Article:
At first it seems to be a fairly straightforward proposition. The older gentleman you are seeing in the clinic reports that he has been running rather low on energy in recent weeks, and he also mentions that there’s not much lead in his pencil these days. As a conscientious clinician, you immediately entertain the possibility that hypogonadism might explain some of his symptoms. You dutifully order up a total testosterone level, and then a free testosterone level when the total comes back low, recognizing that binding protein abnormalities might produce a low total even when the clinically relevant free level is still normal. Both levels do come back well below the age-adjusted lower limits of normal, which gives you some transient level of satisfaction that you have identified a very significant factor contributing to your patient’s difficulties.
You have confirmed a deficiency of a major hormone, and it seems logical that you would want to restore the hormone level to normal in this particular patient. But before you reach for your prescription pad (or your mouse), a fundamental question hangs uneasily in the air. Are you going to be doing more harm than good by prescribing testosterone replacement therapy (TRT) to this rather trusting older fellow? In light of recent studies, might you actually increase this patent’s chances of a heart attack or a stroke? That would not be a nice thing to do to this pleasant older gentleman. (As a newly minted senior citizen, I pray mightily that my own caregivers adhere rigorously to Hippocrates’ hoary admonition to, above all, do no harm.)
I’m not going to be able to resolve this clinical conundrum definitively in this editorial. (Please don’t stop reading just yet!) But maybe a review of the pros and cons for testosterone replacement therapy can help you faithful readers gain just a little bit better sense of the operative risk/benefit considerations at play here.
Let’s look first at the case for prescribing TRT when the laboratory test values show definitive evidence of low testosterone levels. I don’t want to delve into the distracting issue of which form of testosterone replacement to consider, which pits injections vs gels vs patches vs pills (don’t use the potentially hepatotoxic methyltestosterone pills passed out like candy by some urologists). Apart from the possibly relevant issue of peaks and troughs seen with injection therapy, the same risk/benefit considerations pretty much apply to all forms of TRT.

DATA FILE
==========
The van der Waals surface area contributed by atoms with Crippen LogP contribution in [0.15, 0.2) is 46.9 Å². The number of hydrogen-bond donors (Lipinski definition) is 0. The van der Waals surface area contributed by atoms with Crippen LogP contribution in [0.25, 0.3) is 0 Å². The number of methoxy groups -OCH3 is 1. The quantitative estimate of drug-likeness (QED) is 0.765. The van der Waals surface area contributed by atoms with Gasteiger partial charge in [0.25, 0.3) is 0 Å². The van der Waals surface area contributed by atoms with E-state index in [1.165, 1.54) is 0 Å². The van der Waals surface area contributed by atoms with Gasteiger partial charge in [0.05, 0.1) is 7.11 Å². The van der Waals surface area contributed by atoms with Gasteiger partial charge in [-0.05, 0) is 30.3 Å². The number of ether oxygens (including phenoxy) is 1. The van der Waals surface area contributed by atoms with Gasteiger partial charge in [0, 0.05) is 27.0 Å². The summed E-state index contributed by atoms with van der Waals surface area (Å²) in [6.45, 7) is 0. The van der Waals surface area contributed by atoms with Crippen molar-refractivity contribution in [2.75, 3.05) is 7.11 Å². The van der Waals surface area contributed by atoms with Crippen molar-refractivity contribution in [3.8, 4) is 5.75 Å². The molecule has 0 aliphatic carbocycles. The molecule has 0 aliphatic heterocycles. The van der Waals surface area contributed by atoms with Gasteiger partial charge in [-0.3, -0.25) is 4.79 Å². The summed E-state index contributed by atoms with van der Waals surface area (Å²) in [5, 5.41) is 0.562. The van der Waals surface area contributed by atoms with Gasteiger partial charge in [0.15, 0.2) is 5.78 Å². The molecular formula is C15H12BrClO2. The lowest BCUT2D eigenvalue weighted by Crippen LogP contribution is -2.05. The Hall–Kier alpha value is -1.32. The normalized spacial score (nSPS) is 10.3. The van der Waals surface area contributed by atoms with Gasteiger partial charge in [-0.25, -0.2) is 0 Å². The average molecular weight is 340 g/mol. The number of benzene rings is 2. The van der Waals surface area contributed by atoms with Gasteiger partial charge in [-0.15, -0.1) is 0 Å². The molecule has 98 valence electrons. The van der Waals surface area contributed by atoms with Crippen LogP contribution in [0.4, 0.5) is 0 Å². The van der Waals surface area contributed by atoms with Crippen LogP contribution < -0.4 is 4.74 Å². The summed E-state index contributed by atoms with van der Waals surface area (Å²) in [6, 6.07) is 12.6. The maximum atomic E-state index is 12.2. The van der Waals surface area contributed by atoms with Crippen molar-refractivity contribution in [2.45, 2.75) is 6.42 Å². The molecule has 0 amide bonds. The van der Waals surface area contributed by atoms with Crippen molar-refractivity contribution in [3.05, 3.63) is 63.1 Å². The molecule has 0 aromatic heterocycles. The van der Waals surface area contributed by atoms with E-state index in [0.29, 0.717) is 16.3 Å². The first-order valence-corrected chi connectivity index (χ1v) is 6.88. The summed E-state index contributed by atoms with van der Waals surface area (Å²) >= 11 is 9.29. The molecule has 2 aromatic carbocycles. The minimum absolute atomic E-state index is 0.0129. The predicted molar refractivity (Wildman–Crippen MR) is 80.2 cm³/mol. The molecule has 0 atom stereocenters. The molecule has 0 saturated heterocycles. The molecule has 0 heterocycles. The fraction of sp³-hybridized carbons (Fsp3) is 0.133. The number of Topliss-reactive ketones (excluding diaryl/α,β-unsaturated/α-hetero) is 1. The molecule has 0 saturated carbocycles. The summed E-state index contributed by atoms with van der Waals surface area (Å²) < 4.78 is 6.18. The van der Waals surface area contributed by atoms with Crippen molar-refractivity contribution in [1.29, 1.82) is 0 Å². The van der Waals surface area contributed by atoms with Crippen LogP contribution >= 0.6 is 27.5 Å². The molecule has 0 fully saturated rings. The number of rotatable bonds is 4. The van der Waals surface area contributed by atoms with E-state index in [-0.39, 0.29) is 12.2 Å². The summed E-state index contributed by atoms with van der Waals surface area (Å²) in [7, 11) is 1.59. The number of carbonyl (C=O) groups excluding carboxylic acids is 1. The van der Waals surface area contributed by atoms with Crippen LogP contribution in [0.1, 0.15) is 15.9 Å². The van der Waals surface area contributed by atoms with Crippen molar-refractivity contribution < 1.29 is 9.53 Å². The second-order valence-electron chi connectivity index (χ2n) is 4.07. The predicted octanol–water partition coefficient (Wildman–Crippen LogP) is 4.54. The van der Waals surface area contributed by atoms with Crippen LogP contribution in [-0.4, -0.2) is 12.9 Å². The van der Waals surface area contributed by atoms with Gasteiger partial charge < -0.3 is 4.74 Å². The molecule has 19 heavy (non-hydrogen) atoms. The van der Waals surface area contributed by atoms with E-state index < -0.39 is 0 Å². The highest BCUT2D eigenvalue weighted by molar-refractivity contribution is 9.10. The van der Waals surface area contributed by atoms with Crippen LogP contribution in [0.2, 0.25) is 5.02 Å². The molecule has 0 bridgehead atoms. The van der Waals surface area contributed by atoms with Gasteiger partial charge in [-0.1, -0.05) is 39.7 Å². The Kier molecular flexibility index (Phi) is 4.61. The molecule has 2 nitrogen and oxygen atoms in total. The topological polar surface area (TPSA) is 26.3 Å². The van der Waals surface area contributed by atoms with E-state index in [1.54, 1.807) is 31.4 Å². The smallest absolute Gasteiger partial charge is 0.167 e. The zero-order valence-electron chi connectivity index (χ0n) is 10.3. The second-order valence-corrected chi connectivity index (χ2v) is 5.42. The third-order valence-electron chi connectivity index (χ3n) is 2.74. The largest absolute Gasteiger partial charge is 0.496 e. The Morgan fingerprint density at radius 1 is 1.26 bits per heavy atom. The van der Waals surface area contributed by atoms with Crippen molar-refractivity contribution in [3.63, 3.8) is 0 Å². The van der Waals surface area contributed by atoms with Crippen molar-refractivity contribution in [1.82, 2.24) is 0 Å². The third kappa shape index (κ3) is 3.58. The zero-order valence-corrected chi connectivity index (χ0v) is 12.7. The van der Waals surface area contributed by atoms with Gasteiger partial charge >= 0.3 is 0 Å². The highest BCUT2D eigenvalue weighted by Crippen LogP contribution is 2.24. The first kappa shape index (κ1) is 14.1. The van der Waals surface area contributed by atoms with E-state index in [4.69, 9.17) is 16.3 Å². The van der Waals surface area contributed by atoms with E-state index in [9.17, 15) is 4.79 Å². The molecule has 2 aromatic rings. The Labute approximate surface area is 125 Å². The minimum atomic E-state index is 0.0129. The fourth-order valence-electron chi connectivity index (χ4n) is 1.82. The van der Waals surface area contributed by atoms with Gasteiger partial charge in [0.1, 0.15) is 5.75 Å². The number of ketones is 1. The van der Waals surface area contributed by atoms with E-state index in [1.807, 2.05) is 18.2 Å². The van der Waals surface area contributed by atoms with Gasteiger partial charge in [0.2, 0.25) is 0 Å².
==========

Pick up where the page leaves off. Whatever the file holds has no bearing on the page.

The benefits of TRT clearly include an increase in lean muscle mass, an increase in red blood cell concentration due to the hematopoetic effects of the male hormone, and a reduction in both the total amount and the percentage of body fat. A number of studies have shown that testosterone enhances insulin sensitivity—surely a good thing given the massive number of older patients with either prediabetes or full-blown type 2 diabetes. Some men also report a significant increase in their hard-to-define-but-still important sense of manliness, and sometimes a major improvement in their ability to perform in the sack. The latter effects, though, are often very modest and of considerably less potency (sorry, pun intended) than seen with sildenafil or one of the other PDE-5 inhibitors. In spite of all these seemingly positive effects, the clear majority of men report that they really don’t feel much different after starting on TRT, and many discontinue it on their own after relatively short periods, especially those enduring intramuscular injections every 2 weeks.
So the benefits derived from TRT are not really very impressive in many patients. What about the downside of giving testosterone? Surely there can’t be any problems associated with simply replacing an important hormone that has fallen to low levels? After all, we don’t hesitate to give thyroid hormone to hypothyroid patients, to give growth hormone to children with low levels of this critical hormone, or to give insulin to diabetic patients whose pancreases are not producing enough of that life-saving hormone.
For a very long time the risk/benefit arguments over whether or not to give TRT were almost entirely theoretical. Those in favor cited the several aforementioned benefits, and those in opposition decried replacement therapy as a perverse form of tinkering with nature by trying to alter the natural decline in the levels of certain hormones that were part and parcel of the natural aging process.
Then along came 3 rather worrisome studies in fairly rapid-fire succession, which seamed collectively to deliver a true body blow to TRT. However, a closer examination of these studies reveals that each is so severely flawed that no meaningful conclusions can be derived from any of them.
The Testosterone in Older Men with Sarcopenia (TOM) trial was a randomized trial of TRT vs placebo in older men (mean age 74 years) with mobility limitations (sarcopenia, after all, means decreased muscle bulk) and a high prevalence of chronic disease.1 The trial was stopped early because of a much higher occurrence of self-reported cardiovascular-related adverse events. However, these adverse events were extremely disparate and were all self-reported; none had been prespecified outcomes. Any objective observer would have to conclude that the study was poorly designed and that no meaningful conclusions can be drawn from its premature termination.